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An overview of risk assessment in a marine biosecurity context

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Campbell, ML (2009) An overview of risk assessment in a marine biosecurity context. In: Biological Invasions in Marine Ecosystems. Ecological Studies (Vol. 2). Springer, Heildelberg, Germany, pp. 353-373. ISBN 978-3-540-79235-2

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Abstract

Our ability to manage the variety of human induced stresses in the marine environment is hampered by limited resources, a lack of fundamental knowledge and the absence of appropriate tools (Lubchenco et al. 1991; Norse 1993). This is particularly true when faced with introduced marine species. Structured and transparent evaluation techniques that both determine and justify management decisions are needed to effectively deal with introduced marine species in both an ecological and socio-political sense (as discussed by Hewitt et al., Chap. 33). Coupling this need with knowledge, resource and data limitations has led decision makers and management to use risk assessment as a means to direct their actions. In simple terms, risk assessment is a method of evaluating the likelihood that an event may occur and the consequences of such an event. In general, ecological risk assessment proceeds by establishing the context (e.g., introduced species in a region; hazard analysis); identifying the risk, hazards and effects (e.g., impacts on core values); assessing those risks (analyse and evaluate the risks); and treating the risk(s) (e.g., incursion response activity, mitigation, Australian Risk Management Guidelines; Standards Australia 2000, 2004). A measure of risk is derived by multiplying likelihood by consequence. Hazard analysis (a technique often confused with risk assessment) determines the actions, events, substances, environmental conditions, or species that could result in an undesired event, but does not identify the likelihood or the level of consequence. Introduced species, vectors or transport pathways are all examples of hazards. Likelihood is the probability that an event may occur. Typically, likelihood will range from rare occurrence to highly likely (or frequent). Consequence, on the other hand, measures the impact an event may have on the values being assessed and can be derived by measuring the change in value from a pre- and post impacted system. Although monetary units are often used to measure change in value (because they are easily understood and facilitate comparison) this does not have to be the unit of measure; semi-quantitative categorical ranking (e.g., low, medium, high value) is also possible.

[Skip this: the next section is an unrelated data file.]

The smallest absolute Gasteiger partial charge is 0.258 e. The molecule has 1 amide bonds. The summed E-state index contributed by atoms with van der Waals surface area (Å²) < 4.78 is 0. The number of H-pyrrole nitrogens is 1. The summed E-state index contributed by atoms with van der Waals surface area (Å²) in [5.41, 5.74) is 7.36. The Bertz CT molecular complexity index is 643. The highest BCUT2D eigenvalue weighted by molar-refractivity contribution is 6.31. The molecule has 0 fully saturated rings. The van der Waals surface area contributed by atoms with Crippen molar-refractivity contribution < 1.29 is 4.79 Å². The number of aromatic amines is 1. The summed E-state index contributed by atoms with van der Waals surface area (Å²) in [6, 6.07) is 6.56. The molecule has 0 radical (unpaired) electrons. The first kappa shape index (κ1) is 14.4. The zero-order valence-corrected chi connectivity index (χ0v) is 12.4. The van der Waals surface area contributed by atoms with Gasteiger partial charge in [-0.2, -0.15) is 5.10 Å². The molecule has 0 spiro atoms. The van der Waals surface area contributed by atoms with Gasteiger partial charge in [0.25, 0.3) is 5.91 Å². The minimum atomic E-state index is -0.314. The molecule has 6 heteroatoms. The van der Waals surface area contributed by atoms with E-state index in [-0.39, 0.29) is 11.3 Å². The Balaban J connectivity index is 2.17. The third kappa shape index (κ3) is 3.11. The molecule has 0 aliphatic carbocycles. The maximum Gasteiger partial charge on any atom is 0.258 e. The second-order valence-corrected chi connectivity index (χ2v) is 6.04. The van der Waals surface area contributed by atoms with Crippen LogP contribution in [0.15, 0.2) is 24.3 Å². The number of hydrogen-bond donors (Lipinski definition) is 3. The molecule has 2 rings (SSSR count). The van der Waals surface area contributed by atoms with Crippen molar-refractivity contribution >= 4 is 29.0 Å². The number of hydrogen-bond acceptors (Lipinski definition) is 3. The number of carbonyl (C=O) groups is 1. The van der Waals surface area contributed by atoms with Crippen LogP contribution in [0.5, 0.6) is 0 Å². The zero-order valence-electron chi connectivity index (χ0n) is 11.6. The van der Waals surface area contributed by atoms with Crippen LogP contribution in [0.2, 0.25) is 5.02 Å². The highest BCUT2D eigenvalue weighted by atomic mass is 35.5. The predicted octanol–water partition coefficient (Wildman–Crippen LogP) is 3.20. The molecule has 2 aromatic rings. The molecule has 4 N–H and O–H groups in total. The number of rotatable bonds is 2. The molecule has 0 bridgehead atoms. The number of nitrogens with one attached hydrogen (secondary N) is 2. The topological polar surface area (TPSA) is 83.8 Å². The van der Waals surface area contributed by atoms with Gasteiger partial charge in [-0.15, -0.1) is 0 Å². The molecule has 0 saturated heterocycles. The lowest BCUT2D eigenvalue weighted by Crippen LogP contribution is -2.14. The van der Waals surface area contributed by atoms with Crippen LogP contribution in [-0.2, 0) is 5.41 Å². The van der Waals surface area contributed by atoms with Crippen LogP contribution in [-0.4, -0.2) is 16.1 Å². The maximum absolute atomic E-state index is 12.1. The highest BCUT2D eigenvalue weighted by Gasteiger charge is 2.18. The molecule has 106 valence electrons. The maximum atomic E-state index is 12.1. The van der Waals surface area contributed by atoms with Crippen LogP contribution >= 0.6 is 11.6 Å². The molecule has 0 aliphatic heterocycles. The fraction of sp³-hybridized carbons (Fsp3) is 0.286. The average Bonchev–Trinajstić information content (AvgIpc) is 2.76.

Item Type: Book Section
Keywords: biological invasions, conservation biology, marine ecology, ocean, shipping
Publisher: Springer
Page Range: pp. 353-373
Date Deposited: 25 Nov 2008 02:34
Last Modified: 18 Nov 2014 03:53
URI: http://eprints.utas.edu.au/id/eprint/8063
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